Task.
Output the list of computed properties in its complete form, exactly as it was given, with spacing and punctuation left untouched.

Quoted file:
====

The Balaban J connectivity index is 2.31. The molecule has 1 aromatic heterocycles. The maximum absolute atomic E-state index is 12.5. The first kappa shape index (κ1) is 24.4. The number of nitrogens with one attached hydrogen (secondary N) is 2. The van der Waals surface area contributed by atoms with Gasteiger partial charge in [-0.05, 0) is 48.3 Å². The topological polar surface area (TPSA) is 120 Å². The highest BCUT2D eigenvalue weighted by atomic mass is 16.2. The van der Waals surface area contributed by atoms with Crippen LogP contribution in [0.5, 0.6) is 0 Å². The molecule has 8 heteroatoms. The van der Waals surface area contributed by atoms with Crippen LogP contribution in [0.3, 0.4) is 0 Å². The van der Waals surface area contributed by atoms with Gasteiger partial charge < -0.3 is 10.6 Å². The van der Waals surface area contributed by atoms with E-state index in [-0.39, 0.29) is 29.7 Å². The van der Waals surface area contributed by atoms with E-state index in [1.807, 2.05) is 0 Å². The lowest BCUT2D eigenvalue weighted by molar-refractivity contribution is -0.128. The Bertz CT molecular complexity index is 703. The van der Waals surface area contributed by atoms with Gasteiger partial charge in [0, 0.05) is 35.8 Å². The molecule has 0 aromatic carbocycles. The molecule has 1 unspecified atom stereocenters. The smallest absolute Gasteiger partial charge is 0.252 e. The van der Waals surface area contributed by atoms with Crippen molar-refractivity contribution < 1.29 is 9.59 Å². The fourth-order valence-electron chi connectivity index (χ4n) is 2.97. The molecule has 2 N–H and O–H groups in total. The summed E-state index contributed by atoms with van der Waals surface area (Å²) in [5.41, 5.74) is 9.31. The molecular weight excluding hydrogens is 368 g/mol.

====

The Balaban J connectivity index is 2.31. The molecule has 1 aromatic heterocycles. The maximum absolute atomic E-state index is 12.5. The first kappa shape index (κ1) is 24.4. The number of nitrogens with one attached hydrogen (secondary N) is 2. The van der Waals surface area contributed by atoms with Gasteiger partial charge in [-0.05, 0) is 48.3 Å². The topological polar surface area (TPSA) is 120 Å². The highest BCUT2D eigenvalue weighted by atomic mass is 16.2. The van der Waals surface area contributed by atoms with Crippen LogP contribution in [0.5, 0.6) is 0 Å². The molecule has 8 heteroatoms. The van der Waals surface area contributed by atoms with Crippen LogP contribution in [0.3, 0.4) is 0 Å². The van der Waals surface area contributed by atoms with Gasteiger partial charge < -0.3 is 10.6 Å². The van der Waals surface area contributed by atoms with E-state index in [-0.39, 0.29) is 29.7 Å². The van der Waals surface area contributed by atoms with E-state index in [1.807, 2.05) is 0 Å². The lowest BCUT2D eigenvalue weighted by molar-refractivity contribution is -0.128. The Bertz CT molecular complexity index is 703. The van der Waals surface area contributed by atoms with Gasteiger partial charge in [0, 0.05) is 35.8 Å². The molecule has 0 aromatic carbocycles. The molecule has 1 unspecified atom stereocenters. The smallest absolute Gasteiger partial charge is 0.252 e. The van der Waals surface area contributed by atoms with Crippen molar-refractivity contribution < 1.29 is 9.59 Å². The fourth-order valence-electron chi connectivity index (χ4n) is 2.97. The molecule has 2 N–H and O–H groups in total. The summed E-state index contributed by atoms with van der Waals surface area (Å²) in [5.41, 5.74) is 9.31. The molecular weight excluding hydrogens is 368 g/mol.